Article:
For me, the decision to be a stay-at-home mom was clear. Knowing that working a minimum of 45 hours per week without job sharing or part time options would be difficult, I sadly resigned from an enjoyable job. This choice enabled me to share many precious moments that I would have missed, as it would for any mother. However, I’ll never forget how hard it was for me to live with my choice on a day to day basis. There were countless days that I would have jumped at the chance to have gotten dressed, left her with a sitter, and resumed my life as I knew it. I’d even dream about doing so-at those times when I could actually sleep. I missed the camaraderie and having someplace to go every day. I missed having business goals, results, and my own paycheck. And I really missed going out to lunch with other adults. All of my friends were at work, and with mostly elderly neighbors, I had no neighborhood connections, on top of not having siblings, cousins or in-laws nearby. My days consisted of feeding, changing and quieting a very fussy infant; motherhood wasn’t as I imagined. Had I disliked working to begin with, it would have been different, but my work was my life. However, fate arranged it for me to start a whole different direction. That said, today’s column is going to focus on a stay-at-home-mom’s wardrobe, or, better yet, the mindset transition from a working wardrobe.
Since I had the luxury on not needing to leave the house to attend to other children, I became used to wearing loose pants and t-shirts until the baby fat came off. Even back to my pre-maternity size, I still strived for comfort, so hubby’s old shirts fit the bill-and made nursing easier. As much as I feared becoming a household drudge, I also saw no need to wear nice clothes when staying inside all day. A walk down the street or to the park relied heavily on comfy running/tennis shoes-especially because foot size tends to increase with pregnancy-and regular shorts. I started saving t-shirts for home and used occasions of going out, such as grocery shopping, to wear tops that were a bit more attractive while still informal. When my daughter started preschool, I was encouraged to see that other stay at home moms didn’t let motherhood get the best of their fashion style. Now, they weren’t decked out in dry-clean-needing silks, but no one was frumpy, either. For the most part, moms used preschool time to run chores or keep appointments, so their classic clothes were not only getting some wear, they served as an ego-booster. It’s good for woman to feel like she looks good, even if the only ones who sees her are strangers.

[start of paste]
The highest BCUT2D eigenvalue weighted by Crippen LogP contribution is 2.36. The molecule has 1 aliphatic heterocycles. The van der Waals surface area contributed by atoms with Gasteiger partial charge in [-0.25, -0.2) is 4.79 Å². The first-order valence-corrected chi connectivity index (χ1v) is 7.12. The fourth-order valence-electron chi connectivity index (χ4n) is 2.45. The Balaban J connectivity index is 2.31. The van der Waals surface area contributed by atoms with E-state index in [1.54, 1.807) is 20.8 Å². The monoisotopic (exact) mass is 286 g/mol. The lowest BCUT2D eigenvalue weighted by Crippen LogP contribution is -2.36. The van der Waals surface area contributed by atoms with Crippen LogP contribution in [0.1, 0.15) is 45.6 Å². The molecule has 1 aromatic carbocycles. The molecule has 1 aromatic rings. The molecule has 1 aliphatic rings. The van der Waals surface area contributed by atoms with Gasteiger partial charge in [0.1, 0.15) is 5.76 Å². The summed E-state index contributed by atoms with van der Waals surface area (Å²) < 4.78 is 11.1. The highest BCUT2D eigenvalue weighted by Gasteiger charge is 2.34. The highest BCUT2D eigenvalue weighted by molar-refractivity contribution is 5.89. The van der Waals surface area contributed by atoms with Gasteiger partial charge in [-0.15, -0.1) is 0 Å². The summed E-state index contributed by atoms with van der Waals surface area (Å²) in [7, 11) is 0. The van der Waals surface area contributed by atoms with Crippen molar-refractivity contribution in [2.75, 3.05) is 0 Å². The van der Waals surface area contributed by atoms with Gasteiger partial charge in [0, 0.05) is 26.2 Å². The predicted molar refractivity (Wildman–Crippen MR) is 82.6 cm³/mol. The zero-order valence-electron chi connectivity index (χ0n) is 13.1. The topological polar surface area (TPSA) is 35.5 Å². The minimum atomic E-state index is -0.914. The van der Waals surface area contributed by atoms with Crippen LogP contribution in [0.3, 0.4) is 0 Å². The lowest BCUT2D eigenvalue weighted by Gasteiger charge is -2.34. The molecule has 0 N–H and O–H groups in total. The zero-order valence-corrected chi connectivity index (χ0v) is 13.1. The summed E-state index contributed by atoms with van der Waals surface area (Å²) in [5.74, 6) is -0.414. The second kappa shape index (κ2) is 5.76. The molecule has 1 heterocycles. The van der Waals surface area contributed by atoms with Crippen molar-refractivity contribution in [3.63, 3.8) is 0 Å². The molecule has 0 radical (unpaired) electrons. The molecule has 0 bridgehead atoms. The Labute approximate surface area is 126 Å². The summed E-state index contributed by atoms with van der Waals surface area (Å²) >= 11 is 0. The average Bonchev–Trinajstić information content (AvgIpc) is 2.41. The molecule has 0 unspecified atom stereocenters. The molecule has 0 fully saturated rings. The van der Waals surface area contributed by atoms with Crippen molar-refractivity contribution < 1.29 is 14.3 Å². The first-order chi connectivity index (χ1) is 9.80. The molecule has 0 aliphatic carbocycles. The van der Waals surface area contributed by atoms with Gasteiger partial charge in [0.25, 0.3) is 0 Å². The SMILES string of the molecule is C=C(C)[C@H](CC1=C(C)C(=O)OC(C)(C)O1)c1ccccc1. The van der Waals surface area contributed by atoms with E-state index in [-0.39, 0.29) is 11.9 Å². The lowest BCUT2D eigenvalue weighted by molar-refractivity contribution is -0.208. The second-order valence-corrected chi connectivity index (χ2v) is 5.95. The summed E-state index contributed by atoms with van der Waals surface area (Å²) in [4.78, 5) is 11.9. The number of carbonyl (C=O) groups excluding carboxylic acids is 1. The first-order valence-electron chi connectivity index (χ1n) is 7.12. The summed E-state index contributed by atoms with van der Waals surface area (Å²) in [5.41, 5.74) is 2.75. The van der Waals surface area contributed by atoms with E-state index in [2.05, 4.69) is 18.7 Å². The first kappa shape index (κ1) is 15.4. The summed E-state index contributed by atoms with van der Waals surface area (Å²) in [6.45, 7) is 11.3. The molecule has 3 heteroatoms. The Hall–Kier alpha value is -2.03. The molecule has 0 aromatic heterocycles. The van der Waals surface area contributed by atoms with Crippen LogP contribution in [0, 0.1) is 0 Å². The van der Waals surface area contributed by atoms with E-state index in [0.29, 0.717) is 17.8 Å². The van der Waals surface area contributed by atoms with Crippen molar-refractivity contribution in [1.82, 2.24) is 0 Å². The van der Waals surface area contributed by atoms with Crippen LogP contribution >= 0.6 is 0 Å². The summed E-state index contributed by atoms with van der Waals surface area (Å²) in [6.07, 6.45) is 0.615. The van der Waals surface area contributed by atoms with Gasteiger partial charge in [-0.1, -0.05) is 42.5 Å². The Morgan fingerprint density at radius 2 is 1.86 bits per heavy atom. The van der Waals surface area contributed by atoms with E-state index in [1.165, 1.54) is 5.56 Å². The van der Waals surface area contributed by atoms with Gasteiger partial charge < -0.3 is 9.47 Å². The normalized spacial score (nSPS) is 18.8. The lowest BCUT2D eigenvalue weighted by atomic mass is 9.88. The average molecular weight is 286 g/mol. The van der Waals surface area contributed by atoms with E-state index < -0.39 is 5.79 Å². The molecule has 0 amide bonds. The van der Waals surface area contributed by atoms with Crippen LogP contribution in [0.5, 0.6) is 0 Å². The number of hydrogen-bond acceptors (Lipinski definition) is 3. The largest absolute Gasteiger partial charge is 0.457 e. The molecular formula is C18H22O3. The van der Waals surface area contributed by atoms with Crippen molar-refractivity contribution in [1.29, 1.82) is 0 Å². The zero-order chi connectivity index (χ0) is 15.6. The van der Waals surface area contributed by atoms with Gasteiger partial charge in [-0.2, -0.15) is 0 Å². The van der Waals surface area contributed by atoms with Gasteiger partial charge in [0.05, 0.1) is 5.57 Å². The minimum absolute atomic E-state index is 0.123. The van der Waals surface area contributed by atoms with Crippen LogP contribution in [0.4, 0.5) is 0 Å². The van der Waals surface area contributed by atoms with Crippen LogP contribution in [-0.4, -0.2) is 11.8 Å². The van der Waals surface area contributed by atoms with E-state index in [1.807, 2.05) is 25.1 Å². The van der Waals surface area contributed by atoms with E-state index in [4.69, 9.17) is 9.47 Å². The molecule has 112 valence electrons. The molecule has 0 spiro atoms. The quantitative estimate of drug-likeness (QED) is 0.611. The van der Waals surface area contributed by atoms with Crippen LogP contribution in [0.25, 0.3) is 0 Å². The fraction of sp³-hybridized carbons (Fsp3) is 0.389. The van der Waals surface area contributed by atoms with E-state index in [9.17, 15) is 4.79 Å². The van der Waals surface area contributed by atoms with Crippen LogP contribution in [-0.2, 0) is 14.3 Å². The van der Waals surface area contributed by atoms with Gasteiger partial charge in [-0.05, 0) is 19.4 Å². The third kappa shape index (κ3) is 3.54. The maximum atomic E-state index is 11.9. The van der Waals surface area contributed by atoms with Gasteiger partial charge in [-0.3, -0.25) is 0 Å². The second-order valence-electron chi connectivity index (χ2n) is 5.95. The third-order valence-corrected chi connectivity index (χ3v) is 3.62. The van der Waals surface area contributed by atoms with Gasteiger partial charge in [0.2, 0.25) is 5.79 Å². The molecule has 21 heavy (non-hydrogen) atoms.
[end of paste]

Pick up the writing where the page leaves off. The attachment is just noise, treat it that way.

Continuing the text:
As time went on, I altered some of my former work attire for casual wear, and it became quite pleasant to not be concerned about shopping, feeling like I could travel to the beat of my own drummer. All stay-at-home-moms can. Don’t like jeans? Wear casual pants. Like skirts? Wear them to the drug store, the vets, or church. Do you like to live in tailored blouses? Go ahead; why not? And as for sweat suits, sweat pants and oversized sweaters are concerned, yes I have them, but I don’t live in them-just like with our working sisters, there’s at-home and going-out choices. It's great to not be cemented into any particular look or wardrobe style.
The primary requirements for a stay at home mom’s wardrobe are: ability to be easily laundered (kids make a lot of messes), practicality (will you be able to wear it to a casual dinner as easily as to Gymboreee?), comfort (when you’re sleep deprived and cranky, anything uncomfortable will make your day even more miserable), and whether you feel attractive in it. When you spend much of your life at home, you need your morale boosted in as many ways as possible. So go for whatever calls out to you; no one is judging you and there’s no such thing as a dress code!
And remember that Supermoms can do almost anything, but not all at the same time!